The church of Exmorra is a small one-aisled church from the 13th century. In ca. 1300 the nave was lengthened and a tower was added. Of this tower, which collapsed in 1836, only the lower part remains. That same year the wooden tower and the western facade were built. Until the church was restored in 1963-1966 it was covered with a thick coat of plaster, underneath which many traces of its original Romanesque condition had been preserved. The big windows in the nave were replaced by smaller ones on the north side. On this side the wall has a peculiar curve. In the south wall thelarger windows, which are probably from the 19th century, remained.

References:

Comments

Your name



Details

Founded: 13th century
Category: Religious sites in Netherlands

More Information

www.archimon.nl

Rating

4.4/5 (based on Google user reviews)

User Reviews

Aly Wijbenga (3 years ago)
To sing! In unison. Top!
Jantsje Westra (3 years ago)
In 2018 we were allowed to perform the beautiful project "Titus Words Will Take Wing" with the Frysk Fanfare Orchestra in this special church. In February 2020 we will carry out the project "Frisia meets Anglia, at 5 ft distance" in the Martini Church. A beautiful space in terms of concerts with special acoustics. We're looking forward to it!
Hans van Beusichem (3 years ago)
In this church we sounded our songs. I can start to long for the normal more and more
Paul de Vos (3 years ago)
This week a live TV broadcast organized from the Martini Church in Bolsward. Particularly surprised by the professional and adequate guidance by the manager of the Martini Church and the manager of the associated Convent. Very flexible (nothing was too much), clear and very fast in answering questions. Recommended as an event location!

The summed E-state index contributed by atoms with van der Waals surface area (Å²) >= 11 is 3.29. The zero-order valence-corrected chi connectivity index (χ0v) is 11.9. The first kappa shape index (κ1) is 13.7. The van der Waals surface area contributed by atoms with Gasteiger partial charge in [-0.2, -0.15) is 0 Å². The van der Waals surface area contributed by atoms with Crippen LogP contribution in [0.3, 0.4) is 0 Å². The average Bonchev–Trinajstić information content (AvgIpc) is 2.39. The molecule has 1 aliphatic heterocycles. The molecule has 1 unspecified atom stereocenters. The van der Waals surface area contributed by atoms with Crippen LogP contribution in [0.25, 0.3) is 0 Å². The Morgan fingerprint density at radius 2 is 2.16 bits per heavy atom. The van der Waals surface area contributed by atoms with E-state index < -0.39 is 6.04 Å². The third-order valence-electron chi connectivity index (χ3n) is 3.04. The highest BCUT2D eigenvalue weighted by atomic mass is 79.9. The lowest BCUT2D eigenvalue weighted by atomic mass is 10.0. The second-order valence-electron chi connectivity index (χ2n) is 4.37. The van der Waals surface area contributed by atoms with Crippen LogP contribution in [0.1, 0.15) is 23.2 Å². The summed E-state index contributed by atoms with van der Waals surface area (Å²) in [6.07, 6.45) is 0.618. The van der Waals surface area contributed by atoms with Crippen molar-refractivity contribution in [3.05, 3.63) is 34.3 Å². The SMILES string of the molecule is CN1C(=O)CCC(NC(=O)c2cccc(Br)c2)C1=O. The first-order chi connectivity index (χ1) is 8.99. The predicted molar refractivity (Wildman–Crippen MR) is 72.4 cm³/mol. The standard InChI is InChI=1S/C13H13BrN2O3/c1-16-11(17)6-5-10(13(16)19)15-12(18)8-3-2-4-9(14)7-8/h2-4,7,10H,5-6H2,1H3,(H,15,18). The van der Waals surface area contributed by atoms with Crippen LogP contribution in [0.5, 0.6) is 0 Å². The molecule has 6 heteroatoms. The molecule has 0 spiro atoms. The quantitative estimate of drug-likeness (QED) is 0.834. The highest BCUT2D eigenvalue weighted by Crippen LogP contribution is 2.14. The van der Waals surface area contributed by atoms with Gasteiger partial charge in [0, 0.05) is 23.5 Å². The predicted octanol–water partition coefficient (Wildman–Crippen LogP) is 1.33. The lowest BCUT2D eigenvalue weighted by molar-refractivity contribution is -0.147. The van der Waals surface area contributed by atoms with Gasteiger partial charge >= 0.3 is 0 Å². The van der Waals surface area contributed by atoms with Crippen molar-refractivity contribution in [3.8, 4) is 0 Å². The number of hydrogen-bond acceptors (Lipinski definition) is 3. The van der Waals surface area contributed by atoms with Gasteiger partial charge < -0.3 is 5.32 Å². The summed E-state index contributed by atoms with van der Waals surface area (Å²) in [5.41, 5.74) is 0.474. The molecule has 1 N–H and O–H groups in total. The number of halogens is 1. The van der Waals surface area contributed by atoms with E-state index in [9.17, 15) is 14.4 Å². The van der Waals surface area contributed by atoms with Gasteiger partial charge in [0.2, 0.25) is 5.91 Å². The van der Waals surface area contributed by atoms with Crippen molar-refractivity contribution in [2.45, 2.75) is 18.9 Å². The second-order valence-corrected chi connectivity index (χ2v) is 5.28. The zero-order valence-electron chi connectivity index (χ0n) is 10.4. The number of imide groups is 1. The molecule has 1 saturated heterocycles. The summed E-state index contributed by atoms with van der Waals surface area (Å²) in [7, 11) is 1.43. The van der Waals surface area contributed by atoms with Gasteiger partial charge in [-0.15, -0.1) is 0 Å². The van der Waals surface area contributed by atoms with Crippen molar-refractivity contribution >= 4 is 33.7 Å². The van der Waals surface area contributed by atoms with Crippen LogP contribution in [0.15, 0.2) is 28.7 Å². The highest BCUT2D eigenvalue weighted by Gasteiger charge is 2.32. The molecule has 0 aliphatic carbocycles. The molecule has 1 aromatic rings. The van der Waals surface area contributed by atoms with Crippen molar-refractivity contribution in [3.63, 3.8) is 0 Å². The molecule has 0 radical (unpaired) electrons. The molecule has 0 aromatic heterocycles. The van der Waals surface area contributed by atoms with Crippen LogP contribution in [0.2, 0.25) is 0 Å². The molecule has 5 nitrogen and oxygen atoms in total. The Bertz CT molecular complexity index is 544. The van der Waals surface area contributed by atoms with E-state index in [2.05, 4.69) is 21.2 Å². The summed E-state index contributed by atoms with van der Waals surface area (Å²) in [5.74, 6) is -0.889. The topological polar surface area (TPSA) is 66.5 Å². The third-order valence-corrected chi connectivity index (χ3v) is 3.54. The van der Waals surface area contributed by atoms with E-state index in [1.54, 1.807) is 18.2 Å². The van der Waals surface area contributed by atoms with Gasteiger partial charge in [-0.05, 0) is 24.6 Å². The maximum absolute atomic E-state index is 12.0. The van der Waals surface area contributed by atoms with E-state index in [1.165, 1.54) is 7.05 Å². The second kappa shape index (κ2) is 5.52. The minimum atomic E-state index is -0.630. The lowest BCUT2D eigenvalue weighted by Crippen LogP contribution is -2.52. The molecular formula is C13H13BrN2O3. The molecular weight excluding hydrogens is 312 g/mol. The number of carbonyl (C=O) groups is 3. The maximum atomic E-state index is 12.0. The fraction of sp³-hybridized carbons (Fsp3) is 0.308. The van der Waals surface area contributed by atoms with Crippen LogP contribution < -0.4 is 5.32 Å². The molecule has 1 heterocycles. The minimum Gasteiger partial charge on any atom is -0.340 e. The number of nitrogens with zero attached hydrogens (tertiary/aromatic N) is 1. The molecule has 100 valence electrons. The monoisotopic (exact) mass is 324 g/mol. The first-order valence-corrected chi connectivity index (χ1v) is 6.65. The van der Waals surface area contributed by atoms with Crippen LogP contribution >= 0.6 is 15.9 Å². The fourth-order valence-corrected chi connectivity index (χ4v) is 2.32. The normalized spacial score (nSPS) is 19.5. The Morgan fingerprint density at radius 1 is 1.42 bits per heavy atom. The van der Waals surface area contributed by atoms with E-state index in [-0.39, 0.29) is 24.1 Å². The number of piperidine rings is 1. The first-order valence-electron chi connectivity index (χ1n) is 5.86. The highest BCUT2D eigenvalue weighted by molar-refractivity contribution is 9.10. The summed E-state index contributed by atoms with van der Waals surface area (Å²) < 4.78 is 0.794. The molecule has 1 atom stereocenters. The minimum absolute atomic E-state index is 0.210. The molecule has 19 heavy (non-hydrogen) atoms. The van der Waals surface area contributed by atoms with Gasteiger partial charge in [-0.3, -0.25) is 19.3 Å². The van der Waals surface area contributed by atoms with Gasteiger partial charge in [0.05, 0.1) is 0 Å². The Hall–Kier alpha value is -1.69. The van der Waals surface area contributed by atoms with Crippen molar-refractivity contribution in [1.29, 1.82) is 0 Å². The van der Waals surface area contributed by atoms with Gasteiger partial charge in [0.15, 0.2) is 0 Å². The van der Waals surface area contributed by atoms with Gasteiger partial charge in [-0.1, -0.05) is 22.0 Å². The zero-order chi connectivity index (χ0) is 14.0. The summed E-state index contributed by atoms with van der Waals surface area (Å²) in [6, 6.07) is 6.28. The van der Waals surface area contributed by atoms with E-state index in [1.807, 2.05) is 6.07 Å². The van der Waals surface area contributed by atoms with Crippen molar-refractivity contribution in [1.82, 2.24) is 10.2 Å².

Pjotter (5 years ago)
Good!
Powered by Google

Featured Historic Landmarks, Sites & Buildings

Historic Site of the week

Amphitheatre of the Three Gauls

The Amphitheatre of the Three Gauls was part of the federal sanctuary of the three Gauls dedicated to the cult of Rome and Augustus celebrated by the 60 Gallic tribes when they gathered at Lugdunum (Lyon). The amphitheatre was built at the foot of the La Croix-Rousse hill at what was then the confluence of the Rhône and Saône.

Excavations have revealed a basement of three elliptical walls linked by cross-walls and a channel surrounding the oval central arena. The arena was slightly sloped, with the building"s south part supported by a now-vanished vault. The arena"s dimensions are 67,6m by 42m. This phase of the amphitheatre housed games which accompanied the imperial cult, with its low capacity (1,800 seats) being enough for delegations from the 60 Gallic tribes.

The amphitheatre was expanded at the start of the 2nd century. Two galleries were added around the old amphitheatre, raising its width from 25 metres to 105 metres and its capacity to about 20,000 seats. In so doing it made it a building open to the whole population of Lugdunum and its environs.